TALLAHASSEE, Fla. (AP) — A proposed ban on texting while driving won’t get a floor vote in the House this year, a key committee leader said Monday.
Finance and Tax Council Chairwoman Ellyn Bogdanoff, R-Fort Lauderdale, never scheduled the bill (HB 41) for a hearing. She said there are better ways to deal with driving distractions than to ban a particular activity.
“It’s intellectually dishonest,” Bogdanoff said. “There are a lot of things that people do in their cars that are very distracting and all of them need to be addressed. And it needs to be addressed from a different perspective.”
She said it’s difficult to enforce a ban and predicted in a couple years texting while driving will no longer be an issue due to advances in technology.
“You’ll probably have voice-activated,” Bogdanoff said. “People used to read maps in their car and now you have a GPS system.”
Asked if the bill was dead, Bogdanoff said that term was “a little harsh.” She said she’d prefer to say lawmakers ran out of time although the bill’s been in her council for nearly six weeks since March 16. That was six days after another House panel had unanimously approved it.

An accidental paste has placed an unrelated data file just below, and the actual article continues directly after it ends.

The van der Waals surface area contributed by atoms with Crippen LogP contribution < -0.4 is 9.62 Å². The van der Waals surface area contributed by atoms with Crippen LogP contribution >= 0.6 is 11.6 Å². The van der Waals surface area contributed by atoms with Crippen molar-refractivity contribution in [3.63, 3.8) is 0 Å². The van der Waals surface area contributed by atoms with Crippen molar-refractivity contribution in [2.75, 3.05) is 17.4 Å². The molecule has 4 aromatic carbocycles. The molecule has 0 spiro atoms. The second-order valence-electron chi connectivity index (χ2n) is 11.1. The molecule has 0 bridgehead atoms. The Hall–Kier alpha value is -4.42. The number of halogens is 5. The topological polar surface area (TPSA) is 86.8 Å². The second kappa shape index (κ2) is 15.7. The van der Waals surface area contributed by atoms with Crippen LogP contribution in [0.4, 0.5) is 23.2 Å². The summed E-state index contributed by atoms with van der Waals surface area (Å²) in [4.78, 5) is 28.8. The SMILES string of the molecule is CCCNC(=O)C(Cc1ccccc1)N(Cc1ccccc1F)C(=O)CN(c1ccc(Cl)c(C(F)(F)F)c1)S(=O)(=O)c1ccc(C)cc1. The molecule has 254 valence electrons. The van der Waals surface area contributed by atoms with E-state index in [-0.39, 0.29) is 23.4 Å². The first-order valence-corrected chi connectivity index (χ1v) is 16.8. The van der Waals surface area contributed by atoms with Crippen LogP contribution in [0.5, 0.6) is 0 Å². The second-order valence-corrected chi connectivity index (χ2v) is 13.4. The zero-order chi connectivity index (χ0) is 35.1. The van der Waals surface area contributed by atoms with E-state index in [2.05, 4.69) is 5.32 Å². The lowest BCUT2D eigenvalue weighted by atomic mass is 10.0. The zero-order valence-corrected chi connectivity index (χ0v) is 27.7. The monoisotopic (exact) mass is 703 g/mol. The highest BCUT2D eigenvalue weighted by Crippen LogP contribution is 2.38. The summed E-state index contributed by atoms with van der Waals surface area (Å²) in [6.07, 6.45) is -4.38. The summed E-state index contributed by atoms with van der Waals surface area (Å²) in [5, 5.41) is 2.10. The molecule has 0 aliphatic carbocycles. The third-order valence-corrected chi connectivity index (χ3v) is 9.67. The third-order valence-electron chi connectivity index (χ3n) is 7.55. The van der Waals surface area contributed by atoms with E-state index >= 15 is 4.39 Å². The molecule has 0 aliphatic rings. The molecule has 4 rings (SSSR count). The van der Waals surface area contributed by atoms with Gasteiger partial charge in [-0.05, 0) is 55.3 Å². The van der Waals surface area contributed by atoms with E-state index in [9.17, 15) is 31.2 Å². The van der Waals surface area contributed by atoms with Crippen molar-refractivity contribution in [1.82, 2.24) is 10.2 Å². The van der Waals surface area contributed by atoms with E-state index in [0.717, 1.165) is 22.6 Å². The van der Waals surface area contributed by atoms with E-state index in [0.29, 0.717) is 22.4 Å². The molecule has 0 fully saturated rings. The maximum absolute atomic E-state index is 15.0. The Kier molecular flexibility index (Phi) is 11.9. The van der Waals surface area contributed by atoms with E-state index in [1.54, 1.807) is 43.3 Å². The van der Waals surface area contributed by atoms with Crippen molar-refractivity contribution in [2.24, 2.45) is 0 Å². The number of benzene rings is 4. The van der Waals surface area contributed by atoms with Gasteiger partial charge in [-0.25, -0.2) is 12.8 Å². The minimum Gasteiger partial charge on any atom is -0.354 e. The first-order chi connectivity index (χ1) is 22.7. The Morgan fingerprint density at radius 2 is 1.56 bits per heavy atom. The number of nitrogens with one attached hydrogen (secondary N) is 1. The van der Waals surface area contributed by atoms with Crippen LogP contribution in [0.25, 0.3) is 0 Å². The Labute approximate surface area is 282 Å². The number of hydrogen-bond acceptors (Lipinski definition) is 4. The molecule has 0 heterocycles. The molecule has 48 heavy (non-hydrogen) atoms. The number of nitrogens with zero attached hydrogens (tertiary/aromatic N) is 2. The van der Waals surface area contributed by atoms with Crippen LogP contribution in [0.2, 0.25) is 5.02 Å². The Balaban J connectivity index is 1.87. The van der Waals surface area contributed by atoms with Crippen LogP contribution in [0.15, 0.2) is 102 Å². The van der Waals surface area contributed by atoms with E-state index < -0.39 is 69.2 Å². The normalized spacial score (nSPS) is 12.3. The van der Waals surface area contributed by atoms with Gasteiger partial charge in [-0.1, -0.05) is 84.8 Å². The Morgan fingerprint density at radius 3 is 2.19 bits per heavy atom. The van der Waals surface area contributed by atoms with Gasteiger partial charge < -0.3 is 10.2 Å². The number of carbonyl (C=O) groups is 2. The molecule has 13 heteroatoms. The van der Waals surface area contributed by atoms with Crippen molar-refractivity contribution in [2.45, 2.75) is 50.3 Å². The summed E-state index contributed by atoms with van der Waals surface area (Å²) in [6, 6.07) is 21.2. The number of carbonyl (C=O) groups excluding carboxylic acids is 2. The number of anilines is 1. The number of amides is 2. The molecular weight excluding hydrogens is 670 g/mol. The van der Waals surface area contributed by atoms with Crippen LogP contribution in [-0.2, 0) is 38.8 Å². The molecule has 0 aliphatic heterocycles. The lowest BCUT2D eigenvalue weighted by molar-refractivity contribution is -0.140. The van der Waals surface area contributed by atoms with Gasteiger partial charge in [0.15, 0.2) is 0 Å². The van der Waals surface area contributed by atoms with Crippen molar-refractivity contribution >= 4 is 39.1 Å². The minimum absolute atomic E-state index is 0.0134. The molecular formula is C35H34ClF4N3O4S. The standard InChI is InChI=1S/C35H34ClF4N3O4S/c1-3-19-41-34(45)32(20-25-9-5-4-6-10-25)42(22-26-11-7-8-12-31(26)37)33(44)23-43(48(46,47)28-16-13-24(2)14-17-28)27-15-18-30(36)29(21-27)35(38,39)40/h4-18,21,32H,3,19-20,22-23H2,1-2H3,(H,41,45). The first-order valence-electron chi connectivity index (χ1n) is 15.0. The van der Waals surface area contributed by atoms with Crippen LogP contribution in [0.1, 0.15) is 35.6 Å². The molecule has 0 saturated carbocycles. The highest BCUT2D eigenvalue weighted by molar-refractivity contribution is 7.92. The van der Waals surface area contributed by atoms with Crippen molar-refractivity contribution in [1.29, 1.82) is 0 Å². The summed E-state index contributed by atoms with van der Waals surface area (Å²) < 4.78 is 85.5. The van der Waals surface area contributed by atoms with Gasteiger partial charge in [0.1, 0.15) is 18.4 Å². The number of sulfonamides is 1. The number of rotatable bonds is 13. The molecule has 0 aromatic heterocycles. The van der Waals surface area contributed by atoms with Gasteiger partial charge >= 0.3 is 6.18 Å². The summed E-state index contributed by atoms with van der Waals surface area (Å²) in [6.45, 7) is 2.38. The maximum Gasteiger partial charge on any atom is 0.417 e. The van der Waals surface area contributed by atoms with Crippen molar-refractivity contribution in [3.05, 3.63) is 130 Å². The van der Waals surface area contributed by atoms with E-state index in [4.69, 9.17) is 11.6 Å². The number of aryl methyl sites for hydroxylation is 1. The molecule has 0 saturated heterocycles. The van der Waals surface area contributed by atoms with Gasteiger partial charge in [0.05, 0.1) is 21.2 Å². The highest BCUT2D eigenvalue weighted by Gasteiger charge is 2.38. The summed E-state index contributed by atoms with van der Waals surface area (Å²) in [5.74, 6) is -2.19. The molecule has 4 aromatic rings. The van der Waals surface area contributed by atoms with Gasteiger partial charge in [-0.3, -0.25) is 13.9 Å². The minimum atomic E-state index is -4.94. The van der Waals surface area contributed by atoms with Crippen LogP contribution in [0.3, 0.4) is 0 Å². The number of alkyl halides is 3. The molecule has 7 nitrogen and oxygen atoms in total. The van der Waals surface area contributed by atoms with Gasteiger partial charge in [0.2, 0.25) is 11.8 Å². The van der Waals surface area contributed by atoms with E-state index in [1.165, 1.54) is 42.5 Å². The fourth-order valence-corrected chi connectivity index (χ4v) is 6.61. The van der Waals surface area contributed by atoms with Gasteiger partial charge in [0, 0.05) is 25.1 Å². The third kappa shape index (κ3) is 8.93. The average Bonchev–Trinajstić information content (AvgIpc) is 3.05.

The Senate is scheduled to vote Tuesday on an identical bill (SB 448), and Gov. Charlie Crist has said he favors passage.
The federal government has been encouraging states to pass such bans, and 19 of them have done so as well as the District of Columbia.
Supporters have acknowledged the difficulty of detecting texting in a moving vehicle.
They also agreed to let police cite a driver only if stopped for another violation because they were afraid a tougher bill wouldn’t pass.
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